I don’t do planets, or the Moon, as my deep-sky setup is not geared up for these.  However, last night’s Moon prompted me into action.

This Moon mosaic was taken with the Canon 40D fitted to a 5x Barlow which in turn went into the Sky 90.  The whole lot sat on an unguided, non-tracking, camera tripod.  I let the Moon drift past the frame and took images every few seconds.  The movement of the Moon, plus the slow shutter speed of around 1/8 second means that none of the frames were particularly sharp – but it was an interesting exercise to see what is involved in getting a good image of the Moon.

Contrary to what common sense suggests – getting a good image of the Moon is not at all easy.  For something that is so bright this is a bit of a mystery to me.  It is suggested that the surface contrast is not too good either – but it’s plenty better than some of the nebulae I have photographed in my time.  However there are a few simple rules, which if followed, should give you a nice image of the Moon – certainly better than the one I show here.

1)  Use a long focal length so that will mean forming a mosaic.  You have plenty of light don’t forget, so your exposure times won’t be prohibitive even if you’re working at f#30!!

2)  Track your imaging setup to follow the Moon so that you won’t get motion blur during the exposure.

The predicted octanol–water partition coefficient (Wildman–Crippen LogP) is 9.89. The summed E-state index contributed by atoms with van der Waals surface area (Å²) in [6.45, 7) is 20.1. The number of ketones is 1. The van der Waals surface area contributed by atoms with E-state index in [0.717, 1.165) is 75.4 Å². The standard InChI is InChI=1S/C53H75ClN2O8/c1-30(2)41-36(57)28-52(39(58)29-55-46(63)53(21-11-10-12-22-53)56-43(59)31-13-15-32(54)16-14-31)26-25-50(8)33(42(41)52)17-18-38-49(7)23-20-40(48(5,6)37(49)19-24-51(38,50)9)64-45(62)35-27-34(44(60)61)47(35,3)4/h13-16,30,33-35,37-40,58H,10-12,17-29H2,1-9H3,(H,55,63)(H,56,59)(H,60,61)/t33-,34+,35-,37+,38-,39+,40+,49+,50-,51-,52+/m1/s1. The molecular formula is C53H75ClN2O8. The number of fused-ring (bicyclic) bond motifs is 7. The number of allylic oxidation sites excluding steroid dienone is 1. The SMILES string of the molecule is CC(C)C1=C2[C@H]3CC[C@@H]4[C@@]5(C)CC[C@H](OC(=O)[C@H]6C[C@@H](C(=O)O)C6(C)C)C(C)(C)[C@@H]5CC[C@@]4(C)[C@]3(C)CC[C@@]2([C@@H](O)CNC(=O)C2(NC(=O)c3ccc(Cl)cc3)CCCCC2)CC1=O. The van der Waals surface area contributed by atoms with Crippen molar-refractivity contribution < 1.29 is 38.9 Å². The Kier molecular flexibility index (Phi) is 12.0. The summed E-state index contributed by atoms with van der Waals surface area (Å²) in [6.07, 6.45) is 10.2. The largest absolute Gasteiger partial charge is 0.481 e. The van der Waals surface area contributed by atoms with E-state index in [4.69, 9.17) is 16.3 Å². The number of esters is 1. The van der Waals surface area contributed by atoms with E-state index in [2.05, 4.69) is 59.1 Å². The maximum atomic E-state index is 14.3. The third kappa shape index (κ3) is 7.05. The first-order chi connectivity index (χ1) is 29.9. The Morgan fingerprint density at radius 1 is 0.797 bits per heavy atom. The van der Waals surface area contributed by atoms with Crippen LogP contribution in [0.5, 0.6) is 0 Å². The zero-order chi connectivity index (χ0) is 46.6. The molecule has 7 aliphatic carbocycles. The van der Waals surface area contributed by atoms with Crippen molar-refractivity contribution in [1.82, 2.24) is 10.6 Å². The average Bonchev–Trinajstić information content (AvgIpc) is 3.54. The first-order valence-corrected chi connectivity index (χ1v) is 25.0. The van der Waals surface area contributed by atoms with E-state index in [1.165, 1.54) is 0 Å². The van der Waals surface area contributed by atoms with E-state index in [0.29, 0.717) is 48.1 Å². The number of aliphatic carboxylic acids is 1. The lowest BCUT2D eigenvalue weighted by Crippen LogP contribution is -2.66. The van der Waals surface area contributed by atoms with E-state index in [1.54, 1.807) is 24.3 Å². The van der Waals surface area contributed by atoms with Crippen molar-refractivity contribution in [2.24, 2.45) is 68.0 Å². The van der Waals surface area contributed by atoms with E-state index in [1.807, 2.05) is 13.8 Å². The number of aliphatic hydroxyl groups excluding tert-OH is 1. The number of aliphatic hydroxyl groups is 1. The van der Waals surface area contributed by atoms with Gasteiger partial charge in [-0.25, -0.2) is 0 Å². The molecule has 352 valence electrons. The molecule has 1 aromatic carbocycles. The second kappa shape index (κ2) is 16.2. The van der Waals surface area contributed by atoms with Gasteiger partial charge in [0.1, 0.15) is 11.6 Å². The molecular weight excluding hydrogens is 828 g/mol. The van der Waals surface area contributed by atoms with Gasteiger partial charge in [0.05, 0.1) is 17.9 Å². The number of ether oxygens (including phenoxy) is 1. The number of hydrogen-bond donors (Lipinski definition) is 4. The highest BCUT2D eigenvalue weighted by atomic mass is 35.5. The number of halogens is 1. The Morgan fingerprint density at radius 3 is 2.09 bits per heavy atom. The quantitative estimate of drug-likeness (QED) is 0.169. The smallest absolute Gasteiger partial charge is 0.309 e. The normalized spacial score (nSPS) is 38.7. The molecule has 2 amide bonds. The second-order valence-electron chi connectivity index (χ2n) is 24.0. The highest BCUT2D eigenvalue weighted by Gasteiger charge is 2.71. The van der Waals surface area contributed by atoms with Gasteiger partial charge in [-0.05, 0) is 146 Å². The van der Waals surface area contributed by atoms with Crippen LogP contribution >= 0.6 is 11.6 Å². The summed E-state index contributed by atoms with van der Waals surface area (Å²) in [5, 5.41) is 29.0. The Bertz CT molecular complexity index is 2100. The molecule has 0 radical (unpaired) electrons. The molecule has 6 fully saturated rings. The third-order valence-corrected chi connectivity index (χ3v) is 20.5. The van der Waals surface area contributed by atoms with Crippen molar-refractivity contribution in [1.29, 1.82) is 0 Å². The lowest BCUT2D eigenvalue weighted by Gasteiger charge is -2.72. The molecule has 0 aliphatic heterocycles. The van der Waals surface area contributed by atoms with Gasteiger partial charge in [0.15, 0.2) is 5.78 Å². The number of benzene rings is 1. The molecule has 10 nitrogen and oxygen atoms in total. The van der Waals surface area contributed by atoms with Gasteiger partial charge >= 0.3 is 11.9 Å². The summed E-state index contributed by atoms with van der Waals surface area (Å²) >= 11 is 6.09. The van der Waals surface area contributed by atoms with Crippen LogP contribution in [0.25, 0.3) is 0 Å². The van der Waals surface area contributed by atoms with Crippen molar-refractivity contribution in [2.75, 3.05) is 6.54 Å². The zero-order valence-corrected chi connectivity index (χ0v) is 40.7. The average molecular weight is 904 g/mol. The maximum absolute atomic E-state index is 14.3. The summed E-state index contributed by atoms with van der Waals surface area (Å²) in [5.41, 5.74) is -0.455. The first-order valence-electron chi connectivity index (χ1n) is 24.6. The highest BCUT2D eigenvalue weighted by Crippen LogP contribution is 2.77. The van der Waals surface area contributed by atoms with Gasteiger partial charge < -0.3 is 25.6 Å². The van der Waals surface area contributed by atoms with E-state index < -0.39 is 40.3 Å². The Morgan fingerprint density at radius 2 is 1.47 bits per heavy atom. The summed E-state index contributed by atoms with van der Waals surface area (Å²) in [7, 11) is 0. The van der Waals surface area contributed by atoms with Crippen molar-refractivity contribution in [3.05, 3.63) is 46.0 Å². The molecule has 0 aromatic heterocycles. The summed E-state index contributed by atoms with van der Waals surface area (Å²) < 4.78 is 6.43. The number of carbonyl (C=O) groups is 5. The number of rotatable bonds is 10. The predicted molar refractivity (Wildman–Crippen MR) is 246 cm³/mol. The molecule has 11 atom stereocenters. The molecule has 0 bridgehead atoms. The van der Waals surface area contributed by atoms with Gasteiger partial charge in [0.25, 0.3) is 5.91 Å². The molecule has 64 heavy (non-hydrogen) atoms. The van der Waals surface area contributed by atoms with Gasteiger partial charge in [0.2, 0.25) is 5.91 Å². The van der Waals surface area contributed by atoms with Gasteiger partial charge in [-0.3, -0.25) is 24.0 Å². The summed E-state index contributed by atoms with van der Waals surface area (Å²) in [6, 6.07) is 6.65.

3)  Focus is critical (when ever isn’t it?) so make sure that each frame you take is spot on in focus.  If you have the equivalent of the “Live View” mode that the Canon 40D has, use it.

4)  Keep noise to a minimum by using a low ISO number (I used ISO 100 for the accompanying image).  Remember once again, you’ve got tons of light to play with – so make it work for you.

5)  Take your mosaic allowing a good 30% overlap between adjacent frames.

6)  Assemble the mosaic using Photoshop’s “Photomerge” function in CS3.  Why make life difficult?  Just open the files, press the button and let CS3 do all the work.

7)  Apply some digital processing (maybe some sharpening and contrast enhancement) to boost the image.

8)  Job done!  Enjoy the fruits of your labour 🙂

By the way – the Moon last night was even more of a golden brown than I show in the above image.

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